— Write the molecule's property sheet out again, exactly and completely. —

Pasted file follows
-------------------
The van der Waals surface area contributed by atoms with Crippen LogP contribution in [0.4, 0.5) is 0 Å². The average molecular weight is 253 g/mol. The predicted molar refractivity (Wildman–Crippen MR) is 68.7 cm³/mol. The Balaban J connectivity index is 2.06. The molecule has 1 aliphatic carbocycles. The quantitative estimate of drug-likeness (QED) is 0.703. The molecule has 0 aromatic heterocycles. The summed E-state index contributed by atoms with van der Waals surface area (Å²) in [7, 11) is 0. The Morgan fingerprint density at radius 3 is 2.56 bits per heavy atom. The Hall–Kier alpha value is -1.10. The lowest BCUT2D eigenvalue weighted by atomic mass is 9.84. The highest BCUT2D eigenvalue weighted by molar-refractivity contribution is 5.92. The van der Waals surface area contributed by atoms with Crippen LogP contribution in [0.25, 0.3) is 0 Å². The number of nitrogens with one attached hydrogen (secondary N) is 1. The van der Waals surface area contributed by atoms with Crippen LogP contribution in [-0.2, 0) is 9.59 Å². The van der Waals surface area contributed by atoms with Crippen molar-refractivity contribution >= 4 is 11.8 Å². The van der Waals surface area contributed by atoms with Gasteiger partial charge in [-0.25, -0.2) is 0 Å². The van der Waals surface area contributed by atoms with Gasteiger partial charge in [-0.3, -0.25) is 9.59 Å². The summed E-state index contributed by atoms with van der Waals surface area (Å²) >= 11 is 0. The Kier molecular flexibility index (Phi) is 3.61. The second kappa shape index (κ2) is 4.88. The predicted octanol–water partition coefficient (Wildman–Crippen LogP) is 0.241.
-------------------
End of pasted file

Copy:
The van der Waals surface area contributed by atoms with Crippen LogP contribution in [0.4, 0.5) is 0 Å². The average molecular weight is 253 g/mol. The predicted molar refractivity (Wildman–Crippen MR) is 68.7 cm³/mol. The Balaban J connectivity index is 2.06. The molecule has 1 aliphatic carbocycles. The quantitative estimate of drug-likeness (QED) is 0.703. The molecule has 0 aromatic heterocycles. The summed E-state index contributed by atoms with van der Waals surface area (Å²) in [7, 11) is 0. The Morgan fingerprint density at radius 3 is 2.56 bits per heavy atom. The Hall–Kier alpha value is -1.10. The lowest BCUT2D eigenvalue weighted by atomic mass is 9.84. The highest BCUT2D eigenvalue weighted by molar-refractivity contribution is 5.92. The van der Waals surface area contributed by atoms with Crippen LogP contribution in [0.25, 0.3) is 0 Å². The number of nitrogens with one attached hydrogen (secondary N) is 1. The van der Waals surface area contributed by atoms with Crippen LogP contribution in [-0.2, 0) is 9.59 Å². The van der Waals surface area contributed by atoms with Crippen molar-refractivity contribution >= 4 is 11.8 Å². The van der Waals surface area contributed by atoms with Gasteiger partial charge in [-0.25, -0.2) is 0 Å². The van der Waals surface area contributed by atoms with Gasteiger partial charge in [-0.3, -0.25) is 9.59 Å². The summed E-state index contributed by atoms with van der Waals surface area (Å²) >= 11 is 0. The Kier molecular flexibility index (Phi) is 3.61. The second kappa shape index (κ2) is 4.88. The predicted octanol–water partition coefficient (Wildman–Crippen LogP) is 0.241.